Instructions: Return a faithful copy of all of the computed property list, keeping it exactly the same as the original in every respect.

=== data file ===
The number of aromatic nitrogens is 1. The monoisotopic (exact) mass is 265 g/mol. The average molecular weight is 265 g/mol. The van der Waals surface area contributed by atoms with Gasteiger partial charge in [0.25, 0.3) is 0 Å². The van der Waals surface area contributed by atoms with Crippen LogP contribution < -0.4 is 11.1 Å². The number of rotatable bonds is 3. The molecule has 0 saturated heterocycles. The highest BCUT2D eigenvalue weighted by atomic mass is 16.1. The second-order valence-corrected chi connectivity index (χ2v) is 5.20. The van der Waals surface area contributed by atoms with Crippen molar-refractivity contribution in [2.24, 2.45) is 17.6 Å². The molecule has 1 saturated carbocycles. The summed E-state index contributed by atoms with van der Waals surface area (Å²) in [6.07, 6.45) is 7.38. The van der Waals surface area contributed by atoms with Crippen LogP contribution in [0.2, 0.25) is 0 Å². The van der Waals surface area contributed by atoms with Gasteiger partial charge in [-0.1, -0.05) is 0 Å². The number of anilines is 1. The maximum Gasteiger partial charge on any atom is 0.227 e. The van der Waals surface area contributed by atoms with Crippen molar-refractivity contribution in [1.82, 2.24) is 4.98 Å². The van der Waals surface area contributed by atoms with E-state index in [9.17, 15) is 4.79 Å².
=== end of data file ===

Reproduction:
The number of aromatic nitrogens is 1. The monoisotopic (exact) mass is 265 g/mol. The average molecular weight is 265 g/mol. The van der Waals surface area contributed by atoms with Gasteiger partial charge in [0.25, 0.3) is 0 Å². The van der Waals surface area contributed by atoms with Crippen LogP contribution < -0.4 is 11.1 Å². The number of rotatable bonds is 3. The molecule has 0 saturated heterocycles. The highest BCUT2D eigenvalue weighted by atomic mass is 16.1. The second-order valence-corrected chi connectivity index (χ2v) is 5.20. The van der Waals surface area contributed by atoms with Crippen molar-refractivity contribution in [2.24, 2.45) is 17.6 Å². The molecule has 1 saturated carbocycles. The summed E-state index contributed by atoms with van der Waals surface area (Å²) in [6.07, 6.45) is 7.38. The van der Waals surface area contributed by atoms with Crippen LogP contribution in [0.2, 0.25) is 0 Å². The van der Waals surface area contributed by atoms with Gasteiger partial charge in [-0.1, -0.05) is 0 Å². The number of anilines is 1. The maximum Gasteiger partial charge on any atom is 0.227 e. The van der Waals surface area contributed by atoms with Crippen molar-refractivity contribution in [1.82, 2.24) is 4.98 Å². The van der Waals surface area contributed by atoms with E-state index in [9.17, 15) is 4.79 Å².